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Musings on Solo Camping

Of all the types of camping, solo camping may make campers the most divided.

Supporters of solo camping believe that it is the best way to explore the outdoors. You can hike, paddle, or drive where you want and stop when you’re ready to dig in the stakes of your one-person tent. They also say that once you’ve camped alone, you’re hooked.

I wouldn’t know, because I fall on the other side. This is the side whose argument is, primarily, about safety. Admittedly, I probably fall into this category because I’m a woman. There is something slightly unsettling about being in the woods alone with no real physical protection.

Janice Waugh records her experiences of traveling alone on her website Solo Traveler. She says she only does car camping because she has the same reservations as me: safety while solo. However, she makes an excellent observation:

What is protecting me is a code of ethics that keeps all campgrounds safe. People respect one another and their gear. Simple as that.

While this idea doesn’t make me want to rush to pack my backpack and head out on a trip alone, it is comforting. There’s a definite level of respect between campers: respect of camp sites, respect of noise levels, and respect of gear.

I may never warm up to the idea of camping alone. Even so, this code of ethics renews my love of camping in general. There’s a great appeal in doing an activity that fosters a silent bond between fellow participants.

Remember the code when you’re out on the trail or around your campfire. And if you’re a fan of solo camping, share your tips! How do you get mentally ready for a night alone in the woods? Why do you love solo camping?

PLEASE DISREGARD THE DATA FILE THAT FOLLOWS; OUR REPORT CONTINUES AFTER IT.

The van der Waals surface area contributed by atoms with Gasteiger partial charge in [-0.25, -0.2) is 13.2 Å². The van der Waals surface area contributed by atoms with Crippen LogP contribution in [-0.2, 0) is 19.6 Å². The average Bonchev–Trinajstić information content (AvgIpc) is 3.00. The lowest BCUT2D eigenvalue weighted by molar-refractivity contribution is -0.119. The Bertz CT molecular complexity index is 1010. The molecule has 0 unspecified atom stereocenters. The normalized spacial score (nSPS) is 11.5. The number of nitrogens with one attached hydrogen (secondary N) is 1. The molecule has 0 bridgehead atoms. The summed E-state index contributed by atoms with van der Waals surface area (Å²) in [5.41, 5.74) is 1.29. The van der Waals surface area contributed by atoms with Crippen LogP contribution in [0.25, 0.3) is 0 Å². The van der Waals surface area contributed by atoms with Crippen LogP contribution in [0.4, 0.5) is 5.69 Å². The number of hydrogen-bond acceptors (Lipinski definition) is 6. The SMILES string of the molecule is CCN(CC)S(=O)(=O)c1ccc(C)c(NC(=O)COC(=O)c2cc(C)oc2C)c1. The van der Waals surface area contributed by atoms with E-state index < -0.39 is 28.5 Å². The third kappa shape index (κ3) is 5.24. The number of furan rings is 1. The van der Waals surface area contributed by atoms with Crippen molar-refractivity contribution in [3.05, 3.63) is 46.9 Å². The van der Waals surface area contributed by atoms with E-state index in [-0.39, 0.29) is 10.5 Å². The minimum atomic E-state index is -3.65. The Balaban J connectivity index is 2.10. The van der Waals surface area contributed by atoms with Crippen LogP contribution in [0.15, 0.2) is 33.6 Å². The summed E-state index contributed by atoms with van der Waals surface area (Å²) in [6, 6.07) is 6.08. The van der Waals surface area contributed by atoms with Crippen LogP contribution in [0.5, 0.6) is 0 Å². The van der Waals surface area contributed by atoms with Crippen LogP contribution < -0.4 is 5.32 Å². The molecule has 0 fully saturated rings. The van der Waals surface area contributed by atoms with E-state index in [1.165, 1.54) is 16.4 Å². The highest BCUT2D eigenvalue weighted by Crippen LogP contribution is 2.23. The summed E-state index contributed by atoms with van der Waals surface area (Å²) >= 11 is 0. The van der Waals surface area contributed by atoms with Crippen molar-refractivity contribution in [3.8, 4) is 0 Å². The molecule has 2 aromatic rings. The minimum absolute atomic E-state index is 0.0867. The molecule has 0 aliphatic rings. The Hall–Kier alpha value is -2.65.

1. The first time I camped alone I was depressed and went in at night hiked for 4 or so miles before I realized Hey! I am in the mountains alone and in the dark. Oh well if I get eaten I get eaten anyway the first night is some what spooky you hear everything and your mind wanders. But it passes and the next few days are awesome and very relaxing

  2. My Dad, who taught me to backpack, also taught me that people who backpack are some of the safest and best strangers to be around. I am sure there are exceptions but I have always found this to be true. The only creature that ever violated a campsite of mine was a maruading black bear. That, by the way, is my one concern with camping solo.

  3. LOL–I guess Janice Waugh has never camped in Southern California, where there is often little respect of noise levels. Any campground that is within a 100 miles of a major metropolis is going to get its unfair share of idiots. Want quiet? Go solo into the backcountry.

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